Oxyruncus cristatus – Midlevels upland forests, song "falling bomb;" at times in mixed flock; can sit atop eucalyptus in sun, warming up early in day in midwinter, at SL lab. MBML, 4 birds (male, March, ending wing molt). MNRJ, 3 females. UFMG, 3 females (one red-crowned).

Iodopleura pipra – High near SL lab, 6 Sept. 1989 (one) and 30 July 1993 (pair). Canopy bird, hard to see.

Pachyramphus castaneus – Upland subcanopy and borders, at times lowlands off N in winter, and in mixed flocks. MBML, male (20.7 gms, on nest 16 Nov. 1952). UFMG, 2 (female wing molt, March).

Pachyramphus polychopterus – Canopy of secondary woods and borders, likely invader uplands and native in lowlands along rivers. Summer, except two records July in mixed flocks on edge of NL, 10 July 1994 at MBML, and May records in lowlands. MBML, male.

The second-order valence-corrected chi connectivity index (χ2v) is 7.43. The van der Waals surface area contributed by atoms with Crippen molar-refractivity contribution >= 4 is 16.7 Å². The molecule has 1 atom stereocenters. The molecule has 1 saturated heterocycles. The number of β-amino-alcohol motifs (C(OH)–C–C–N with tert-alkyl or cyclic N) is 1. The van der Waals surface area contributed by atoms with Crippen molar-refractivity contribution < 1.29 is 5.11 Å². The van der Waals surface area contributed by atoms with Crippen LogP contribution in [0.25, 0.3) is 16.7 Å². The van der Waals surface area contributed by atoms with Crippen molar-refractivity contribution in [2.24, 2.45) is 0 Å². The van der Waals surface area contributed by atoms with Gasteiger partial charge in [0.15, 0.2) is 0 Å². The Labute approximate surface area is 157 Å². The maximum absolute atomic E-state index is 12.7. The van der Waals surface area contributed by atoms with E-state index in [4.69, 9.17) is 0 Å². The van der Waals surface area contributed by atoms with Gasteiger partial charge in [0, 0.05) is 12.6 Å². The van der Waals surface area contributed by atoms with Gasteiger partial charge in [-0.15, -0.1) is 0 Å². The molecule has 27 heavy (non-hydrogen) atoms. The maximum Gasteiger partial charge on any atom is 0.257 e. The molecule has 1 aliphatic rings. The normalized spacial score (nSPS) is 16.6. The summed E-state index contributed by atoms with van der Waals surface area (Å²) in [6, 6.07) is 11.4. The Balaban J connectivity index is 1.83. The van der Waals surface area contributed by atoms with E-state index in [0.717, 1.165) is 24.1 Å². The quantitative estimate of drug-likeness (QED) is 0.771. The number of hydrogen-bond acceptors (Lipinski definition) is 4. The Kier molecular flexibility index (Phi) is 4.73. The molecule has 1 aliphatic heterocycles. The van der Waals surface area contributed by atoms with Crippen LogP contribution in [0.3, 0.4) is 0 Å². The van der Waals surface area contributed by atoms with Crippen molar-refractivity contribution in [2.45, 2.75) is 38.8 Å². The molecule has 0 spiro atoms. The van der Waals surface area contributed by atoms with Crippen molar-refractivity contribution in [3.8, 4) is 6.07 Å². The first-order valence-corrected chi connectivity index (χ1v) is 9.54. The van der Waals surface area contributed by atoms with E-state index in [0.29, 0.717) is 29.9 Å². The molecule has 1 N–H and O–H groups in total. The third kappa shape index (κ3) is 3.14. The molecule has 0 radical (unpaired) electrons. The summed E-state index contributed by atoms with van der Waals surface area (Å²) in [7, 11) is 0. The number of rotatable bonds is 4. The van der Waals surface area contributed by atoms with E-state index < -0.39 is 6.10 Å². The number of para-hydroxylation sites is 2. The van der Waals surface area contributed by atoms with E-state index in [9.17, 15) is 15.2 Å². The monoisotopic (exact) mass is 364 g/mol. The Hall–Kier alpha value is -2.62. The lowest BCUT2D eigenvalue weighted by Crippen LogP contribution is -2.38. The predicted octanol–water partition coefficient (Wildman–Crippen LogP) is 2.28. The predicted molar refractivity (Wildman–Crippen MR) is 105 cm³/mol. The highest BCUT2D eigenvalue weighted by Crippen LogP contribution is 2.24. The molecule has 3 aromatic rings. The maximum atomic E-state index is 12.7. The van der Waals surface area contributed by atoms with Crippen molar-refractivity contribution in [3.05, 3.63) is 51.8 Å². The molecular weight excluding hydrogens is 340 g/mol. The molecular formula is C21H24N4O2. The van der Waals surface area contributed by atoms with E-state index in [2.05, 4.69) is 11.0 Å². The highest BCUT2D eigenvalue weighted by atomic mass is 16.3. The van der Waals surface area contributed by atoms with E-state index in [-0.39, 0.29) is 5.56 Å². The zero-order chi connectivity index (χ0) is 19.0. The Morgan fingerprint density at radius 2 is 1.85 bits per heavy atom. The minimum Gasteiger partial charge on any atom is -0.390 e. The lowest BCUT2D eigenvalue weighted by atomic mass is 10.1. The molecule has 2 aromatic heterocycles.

Pachyramphus marginatus – Canopy and subcanopy, mixed flocks; absent woodlots. Common Linhares forests.

Pachyramphus viridis – Upland borders and subcanopy edges, at times in mixed flock; rare in forests but likely native. MBML, 5 specimens (female 24 gms, on nest and 3 eggs 11 Nov. 1941; one male from MBML). UFMG, a male.

Pachyramphus validus – Lowland edges and woodlands. Males from NL headquarters 8-10 Aug. 1988 (M. Pearman, in litt.; Forrester 1993) perhaps winter vagrants; also Parker & Goerck (1997).

Piprites chloris – Forest midlevels, especially dense vines, often in mixed flocks; not woodlots. UFMG, 2 males (one wing molt, Feb.).

Tityra inquisitor – 25 March 1994 SL, perhaps migrant. Sept., Dec., Jan. in NL, perhaps invader from dryer forests. MBML, male 24 July 1941.